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Title: Negotiating the occupational landscape : the career trajectories of ex-teachers and ex-engineers in Singapore
Author: Tan, Joyce
ISNI:       0000 0004 2741 7412
Awarding Body: Institute of Education, University of London
Current Institution: University College London (University of London)
Date of Award: 2013
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The central focus of this thesis is how professionals in Singapore negotiate occupational mobility in their career life-course. The research seeks to understand the factors that underpin and guide individual aspiration and motivations when making occupational moves within career trajectories. Occupational mobility is fast becoming the norm among the international skilled labour force, creating a need to understand how such flexibility can be used advantageously, at the national level, for workforce management. The approach taken in this study conceptualises the career landscape as a field, and analyses mobility at the political, social and individual levels. It examines the power that is enacted by government on its citizens and the reflexive meaning making of individuals participating in occupational mobility. The empirical work consists of interviews with ex-teachers and ex-engineers in Singapore. The thesis presents an analysis of their narratives and identifies generic skills acquired in pre-employment training and in employment as a key to understanding how professional individuals are negotiating occupational fields. Amongst the achievements of the research is the understanding of what happens when individuals move from one occupation to the next. The research attempts to humanise the 'human resource' and present, through individual narratives, the individual's perspective on the changing nature of work, the need to participate in boundaryless work contexts and their involvement in occupational mobility. The thesis further illustrates the complexities that surround mobile behaviours of workers within an Asian context, and presents ways of understanding the needs of such professional workers so that they can negotiate the contemporary advanced economy landscape more effectively. The resulting conceptual framework attempts to explain how mobile Asian professional workers negotiate occupational mobility within a context that is influenced by conservative Confucian ideologies that place nation before self, and community before family. The research further emphasises the role that state-initiated lifelong learning structures play in creating the mobile worker and explores how generic skills facilitate occupational movements. It discusses the importance of contextualised skill acquisition and practice for subsequent recontextualisation in a new occupation and also aligns current career discourses to the perceptions that these individuals have of their occupations. Finally, the role that lifelong learning is perceived to play when considering the need for career adaptability competences, the space for recontextualisation of skills and the ideologies that influence individual occupational mobility are presented. By looking at those who have participated in it themselves, this research explores how individuals engage in occupational mobility and explains how control can be maintained over people's personal aspirations in the grand occupational mobility scheme.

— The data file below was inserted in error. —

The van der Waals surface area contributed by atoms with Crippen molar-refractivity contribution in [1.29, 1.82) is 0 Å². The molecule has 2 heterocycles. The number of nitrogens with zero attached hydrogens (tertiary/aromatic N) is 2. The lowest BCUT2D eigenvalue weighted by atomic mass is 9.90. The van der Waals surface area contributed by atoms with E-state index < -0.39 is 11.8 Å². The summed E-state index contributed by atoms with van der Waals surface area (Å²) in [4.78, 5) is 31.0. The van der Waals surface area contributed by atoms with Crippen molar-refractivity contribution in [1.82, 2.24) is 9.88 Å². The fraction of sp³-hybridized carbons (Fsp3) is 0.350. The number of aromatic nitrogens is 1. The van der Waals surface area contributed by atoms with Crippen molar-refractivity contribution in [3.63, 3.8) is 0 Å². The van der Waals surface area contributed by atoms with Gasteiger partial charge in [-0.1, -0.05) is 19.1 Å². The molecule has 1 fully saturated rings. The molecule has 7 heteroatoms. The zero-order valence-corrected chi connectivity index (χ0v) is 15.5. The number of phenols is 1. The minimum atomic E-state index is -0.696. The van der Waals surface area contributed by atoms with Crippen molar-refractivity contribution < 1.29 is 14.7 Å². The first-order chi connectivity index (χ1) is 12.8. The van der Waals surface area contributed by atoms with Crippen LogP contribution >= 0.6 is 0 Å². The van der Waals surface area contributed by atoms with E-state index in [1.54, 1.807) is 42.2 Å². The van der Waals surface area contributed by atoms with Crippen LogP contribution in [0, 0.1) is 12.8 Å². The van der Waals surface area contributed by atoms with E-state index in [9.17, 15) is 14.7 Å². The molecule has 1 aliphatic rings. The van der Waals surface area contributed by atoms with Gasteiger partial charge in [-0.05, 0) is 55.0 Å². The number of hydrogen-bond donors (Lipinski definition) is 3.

Supervisor: Not available Sponsor: Not available
Qualification Name: Thesis (Ph.D.) Qualification Level: Doctoral
EThOS ID:  DOI: Not available